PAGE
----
Client relationships — everyone talks about them, but they don’t necessarily maintain them to the best of their abilities.

  • During a panel at Inman Connect San Francisco, Matt Beall of Hawaii Life real estate and Houston Realtor Jena Casey outlined three things to help build and keep client relationships.
  • Casey keeps tabs on her former homebuyers and asks them to update her on the state of the house.
  • Beall said he'll massage a lead before handing it off to an agent, stressing the importance of learning a client's behavior before taking the dive.

SAN FRANCISCO — Client relationships — everyone talks about them, but they don’t necessarily maintain them to the best of their abilities.

Sending clients texts on their birthdays or befriending them on Facebook shows that you’re at least attempting some sort of relationship, but being extra nice and attentive isn’t something most people plan out.

Having a spreadsheet of clients’ interests, birthdays, family members and the last date you’ve spoken with them might sound like a lot of work, but according to Jena Casey of Intero Real Estate in Houston, that’s exactly what to do if you want to increase referrals.

“I’m not building my business off my first $15,000 check,” she said at Inman Connect San Francisco. “I have a family business that I’d like to hand over to my son one day, and I want first-time buyers working with my son.”

So how does she make sure her family name will hold even more weight in 20 years than it does right now? Along with Matt Beall of Hawaii Life real estate, Casey outlined three things to help build and keep client relationships.

Be generous, but unique

Casey keeps tabs on her former homebuyers and asks them to update her on the state of the house.

If the air conditioner broke in the home of a client from five years back, she’ll make sure it’s replaced. She also has pumpkins, Redbox codes and popcorn and other “corny gifts” delivered to their homes to maintain a friendly presence.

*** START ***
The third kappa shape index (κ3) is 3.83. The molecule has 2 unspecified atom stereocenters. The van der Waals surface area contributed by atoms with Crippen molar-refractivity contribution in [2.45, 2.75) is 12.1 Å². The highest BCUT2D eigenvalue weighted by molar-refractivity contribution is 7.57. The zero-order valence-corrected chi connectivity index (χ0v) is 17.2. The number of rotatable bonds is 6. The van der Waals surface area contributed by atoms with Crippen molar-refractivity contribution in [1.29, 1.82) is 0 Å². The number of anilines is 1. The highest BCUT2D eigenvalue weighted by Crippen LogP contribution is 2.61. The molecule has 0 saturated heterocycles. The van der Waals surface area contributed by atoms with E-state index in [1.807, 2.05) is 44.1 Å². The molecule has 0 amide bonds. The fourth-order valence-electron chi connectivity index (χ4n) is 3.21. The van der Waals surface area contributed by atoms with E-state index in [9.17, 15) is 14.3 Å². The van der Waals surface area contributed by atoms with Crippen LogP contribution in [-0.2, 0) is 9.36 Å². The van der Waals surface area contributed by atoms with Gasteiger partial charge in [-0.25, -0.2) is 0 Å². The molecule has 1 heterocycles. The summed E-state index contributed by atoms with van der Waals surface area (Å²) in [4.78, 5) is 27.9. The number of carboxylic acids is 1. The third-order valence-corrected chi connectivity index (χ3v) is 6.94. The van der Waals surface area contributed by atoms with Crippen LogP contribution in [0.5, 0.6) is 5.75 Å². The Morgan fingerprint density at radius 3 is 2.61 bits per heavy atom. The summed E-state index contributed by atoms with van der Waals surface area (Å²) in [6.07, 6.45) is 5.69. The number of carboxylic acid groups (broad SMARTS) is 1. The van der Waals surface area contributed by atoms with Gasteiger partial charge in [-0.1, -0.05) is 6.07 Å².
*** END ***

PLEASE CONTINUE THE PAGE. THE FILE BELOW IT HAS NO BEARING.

“I bought books for some of my pregnant clients and wrote ‘From your family Realtor, Jena,'” she said. So when one of those women reads their child a bedtime story, they’ll be reminded of their Realtor.

Beall also appreciates the value of a personal touch.

“Look at your Facebook. At the end of the day, you don’t have 4,000 [real] friends. You have, like, five. You need to monitor those relationships,” he said. “It’s not enough to just click the ‘like’ button or monitor people behind the convince of your laptop.”

Don’t jump down their throats

Beall said he’ll massage a lead before handing it off to an agent, stressing the importance of learning a client’s behavior before taking the dive. “The world of online lead gen has shifted to ‘How do we really interact with this pool of a quarter-million people?'” he said.

Casey said her client database is divided into three tiers: one for return clients, one for clients who are getting ready to make the move but aren’t all the way in, and one for people who’ve never bought or sold with her but provide good referrals.

“Don’t ask for a sale on a phone call with someone you haven’t talked to in a while,” she said.

Help them become part of their new community

Beall serves a resort market where many of his clients don’t live full time, so he tries to make them feel at home from the start.

“In a resort market, you sell a home to these people, but they don’t know anybody in the community,” he said. Beall counteracts this buy taking multiple clients out for dinner at the same time or throwing parties simply so they can make some new friends in the area.

Casey likes to throw housewarming parties for her clients after they buy a house. According to her, it’s a cheap way to ingratiate yourself further with the buyer while also showing the buyer’s friends and family your level of dedication to client happiness.

“It is kind of back to the basics,” Beall said.

Email Thomas Mitchell

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